His sledging of James Anderson came across like the witless-good-at-sport-good-looking kid at school hiding behind his much taller lapdog mate. “He’s going to break your fucking arm – I’ll just watch.” Anderson is by no means a saint and has obviously crawled under some skin through his own repertoire of Australian bashing. But Clarke is the captain. And he was also one wicket away from his first win in ten as the captain – you’d think he’d be a little more giddy. Winning didn’t seem to be enough. Not even for first timer George Bailey who seemed keen to make friends on his first day of school. It was all very playground.
Neither was it enough for the most Australian of them all – David Warner, who called Jonathan Trott’s second innings “poor and weak”. Warner’s comments look worse given the events of the last few days. But even at the time the comments seemed arrogant and extremely unprofessional. What was he trying to achieve apart from giving The Courier Mail a chuckle and possibly a headline? In truth – he was wilfully acting the peacock but it almost certainly has given England an extra motivation.
Trott’s departure is of course the main story. Coming from someone who has limited experience of stress-related illness, I don’t feel overly comfortable commentating on what it must feel like or what Trott needs to do from here on in. I don’t even know if Warner’s criticism would impact him – although I reckon I could take a guess. But I do know a sport like cricket does not lends itself to mental illness. Long hours playing a male dominated game that requires temperament must be extraordinarily taxing. Not to mention the prolonged periods of time away from loved ones. It must have been tortuous at times.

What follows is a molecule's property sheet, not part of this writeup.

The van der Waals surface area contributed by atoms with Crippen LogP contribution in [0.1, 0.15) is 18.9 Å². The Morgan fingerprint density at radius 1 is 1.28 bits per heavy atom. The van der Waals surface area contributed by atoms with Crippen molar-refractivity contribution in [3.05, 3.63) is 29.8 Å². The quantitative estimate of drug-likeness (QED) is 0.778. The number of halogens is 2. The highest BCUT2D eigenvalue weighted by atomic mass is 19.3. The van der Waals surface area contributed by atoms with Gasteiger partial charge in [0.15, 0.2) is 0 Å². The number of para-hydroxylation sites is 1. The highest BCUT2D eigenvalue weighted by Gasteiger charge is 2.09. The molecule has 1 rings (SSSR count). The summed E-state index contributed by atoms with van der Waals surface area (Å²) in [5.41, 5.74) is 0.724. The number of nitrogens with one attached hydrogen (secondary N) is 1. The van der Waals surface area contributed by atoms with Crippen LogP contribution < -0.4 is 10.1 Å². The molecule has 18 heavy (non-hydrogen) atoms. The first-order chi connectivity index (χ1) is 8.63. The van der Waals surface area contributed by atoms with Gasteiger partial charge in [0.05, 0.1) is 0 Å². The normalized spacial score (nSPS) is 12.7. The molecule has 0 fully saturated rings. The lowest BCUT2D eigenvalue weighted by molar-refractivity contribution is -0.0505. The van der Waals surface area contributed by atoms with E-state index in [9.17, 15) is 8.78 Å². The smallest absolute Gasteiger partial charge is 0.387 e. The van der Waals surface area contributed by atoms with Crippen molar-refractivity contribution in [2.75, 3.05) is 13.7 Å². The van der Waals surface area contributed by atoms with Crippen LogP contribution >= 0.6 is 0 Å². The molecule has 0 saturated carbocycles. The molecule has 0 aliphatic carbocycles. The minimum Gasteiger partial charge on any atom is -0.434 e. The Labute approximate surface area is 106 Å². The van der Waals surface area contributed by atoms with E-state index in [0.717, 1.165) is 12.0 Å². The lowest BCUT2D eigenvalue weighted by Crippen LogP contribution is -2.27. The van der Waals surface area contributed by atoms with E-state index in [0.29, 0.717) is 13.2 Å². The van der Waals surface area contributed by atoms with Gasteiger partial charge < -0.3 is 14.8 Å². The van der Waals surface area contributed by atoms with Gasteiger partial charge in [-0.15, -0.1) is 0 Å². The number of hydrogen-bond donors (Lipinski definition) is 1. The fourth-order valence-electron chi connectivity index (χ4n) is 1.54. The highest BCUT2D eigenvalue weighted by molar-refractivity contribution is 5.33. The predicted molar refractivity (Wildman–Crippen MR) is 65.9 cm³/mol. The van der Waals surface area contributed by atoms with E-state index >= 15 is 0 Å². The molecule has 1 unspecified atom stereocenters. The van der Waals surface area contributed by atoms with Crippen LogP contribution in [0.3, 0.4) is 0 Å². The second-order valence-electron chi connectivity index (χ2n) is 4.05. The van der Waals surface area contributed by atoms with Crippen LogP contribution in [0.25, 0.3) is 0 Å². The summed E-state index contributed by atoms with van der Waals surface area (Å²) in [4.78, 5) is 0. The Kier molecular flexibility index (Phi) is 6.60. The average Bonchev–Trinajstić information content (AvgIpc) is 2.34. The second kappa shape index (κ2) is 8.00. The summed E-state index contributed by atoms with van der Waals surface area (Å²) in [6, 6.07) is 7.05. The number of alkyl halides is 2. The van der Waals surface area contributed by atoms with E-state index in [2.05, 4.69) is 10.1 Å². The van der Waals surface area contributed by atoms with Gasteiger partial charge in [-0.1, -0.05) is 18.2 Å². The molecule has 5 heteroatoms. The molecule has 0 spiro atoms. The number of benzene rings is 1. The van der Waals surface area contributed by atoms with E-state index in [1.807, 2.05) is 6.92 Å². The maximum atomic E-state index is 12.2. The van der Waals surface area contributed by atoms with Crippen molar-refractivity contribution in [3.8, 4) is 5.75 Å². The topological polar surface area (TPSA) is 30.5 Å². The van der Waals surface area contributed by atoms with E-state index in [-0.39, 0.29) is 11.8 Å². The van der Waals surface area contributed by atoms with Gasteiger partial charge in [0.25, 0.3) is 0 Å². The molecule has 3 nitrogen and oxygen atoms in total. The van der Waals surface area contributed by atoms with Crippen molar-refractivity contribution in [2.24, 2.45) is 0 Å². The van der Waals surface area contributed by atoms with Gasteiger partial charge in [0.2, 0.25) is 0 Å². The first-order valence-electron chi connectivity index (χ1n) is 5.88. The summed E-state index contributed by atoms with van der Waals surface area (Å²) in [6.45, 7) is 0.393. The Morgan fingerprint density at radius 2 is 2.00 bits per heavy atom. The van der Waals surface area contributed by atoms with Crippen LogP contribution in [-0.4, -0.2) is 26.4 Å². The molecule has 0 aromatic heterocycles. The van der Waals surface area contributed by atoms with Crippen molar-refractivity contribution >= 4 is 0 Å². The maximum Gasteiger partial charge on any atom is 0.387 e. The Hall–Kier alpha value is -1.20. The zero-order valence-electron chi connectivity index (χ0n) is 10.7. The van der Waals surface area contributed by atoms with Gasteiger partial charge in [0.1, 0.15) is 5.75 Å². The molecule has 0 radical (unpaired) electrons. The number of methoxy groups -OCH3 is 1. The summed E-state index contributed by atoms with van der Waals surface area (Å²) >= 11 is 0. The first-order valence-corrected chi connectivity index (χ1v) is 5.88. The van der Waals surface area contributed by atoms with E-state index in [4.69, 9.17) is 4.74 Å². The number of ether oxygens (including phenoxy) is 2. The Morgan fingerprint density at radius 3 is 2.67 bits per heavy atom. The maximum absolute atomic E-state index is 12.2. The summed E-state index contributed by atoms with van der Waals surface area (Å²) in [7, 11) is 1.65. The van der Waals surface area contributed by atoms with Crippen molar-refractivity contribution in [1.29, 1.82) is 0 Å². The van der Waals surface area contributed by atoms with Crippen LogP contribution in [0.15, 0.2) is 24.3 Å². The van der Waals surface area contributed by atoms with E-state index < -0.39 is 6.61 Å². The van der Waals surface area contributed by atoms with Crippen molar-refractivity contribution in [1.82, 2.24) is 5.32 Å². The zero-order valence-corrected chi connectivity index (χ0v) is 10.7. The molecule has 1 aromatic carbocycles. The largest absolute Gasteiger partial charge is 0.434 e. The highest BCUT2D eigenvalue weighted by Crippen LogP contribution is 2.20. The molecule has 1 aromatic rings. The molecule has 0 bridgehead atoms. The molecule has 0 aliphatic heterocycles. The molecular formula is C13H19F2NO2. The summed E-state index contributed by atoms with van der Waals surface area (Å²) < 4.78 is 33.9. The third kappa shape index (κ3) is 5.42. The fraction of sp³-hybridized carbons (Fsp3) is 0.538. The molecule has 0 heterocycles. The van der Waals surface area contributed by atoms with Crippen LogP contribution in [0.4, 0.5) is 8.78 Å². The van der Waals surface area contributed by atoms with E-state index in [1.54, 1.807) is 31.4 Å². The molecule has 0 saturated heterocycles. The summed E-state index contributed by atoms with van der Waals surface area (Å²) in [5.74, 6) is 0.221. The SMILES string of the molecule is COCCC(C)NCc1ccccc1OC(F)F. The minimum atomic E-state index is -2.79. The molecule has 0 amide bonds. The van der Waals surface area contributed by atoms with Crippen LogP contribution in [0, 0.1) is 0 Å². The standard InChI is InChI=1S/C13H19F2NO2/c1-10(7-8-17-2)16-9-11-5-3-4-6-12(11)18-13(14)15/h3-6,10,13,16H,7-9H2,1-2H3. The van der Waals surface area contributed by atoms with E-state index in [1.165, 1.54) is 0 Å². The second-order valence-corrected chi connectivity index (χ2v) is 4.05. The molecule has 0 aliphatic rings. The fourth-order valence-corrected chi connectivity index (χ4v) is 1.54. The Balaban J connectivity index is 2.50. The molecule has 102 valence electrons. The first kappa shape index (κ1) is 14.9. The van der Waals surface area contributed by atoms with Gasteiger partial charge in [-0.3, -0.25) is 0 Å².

While he has giving his sympathies to Trott, Darren Lehmann has naturally done little to defuse the situation by saying, “I like our boys being aggressive” while Clarke has, like the high school house captain he is, defended his comments as “banter”. Australia should of course enjoy their win. They would also do well to remember their recent run of form against England and quite frankly in general. The Ashes hasn’t been won and going about your business is probably the best course of action for their own sakes. In short, don’t be so Australian.
Get well soon, Jonathan Trott.
For one of the best pieces I’ve seen written on mental illness in sport – check out this by Iain O’Brien, a former New Zealand fast bowler. Genuinely excellent read. http://www.espncricinfo.com/magazine/content/story/579767.html
Tottenham manager Andre Villas-Boas says he is ‘astonished’ by criticism after his goalkeeper Hugo Lloris played on after being knocked unconscious.
Lloris collided with Romelu Lukaku during the 0-0 draw on Sunday against Everton.
Spurs have been criticised by many for failing to substitute the Frenchman, despite risk of concussion, who appeared to be adamant he wanted to continue.
But Villas-Boas responded: “I stand by the decision I took and I stand by the decision made by my medical staff. They did everything by the book.”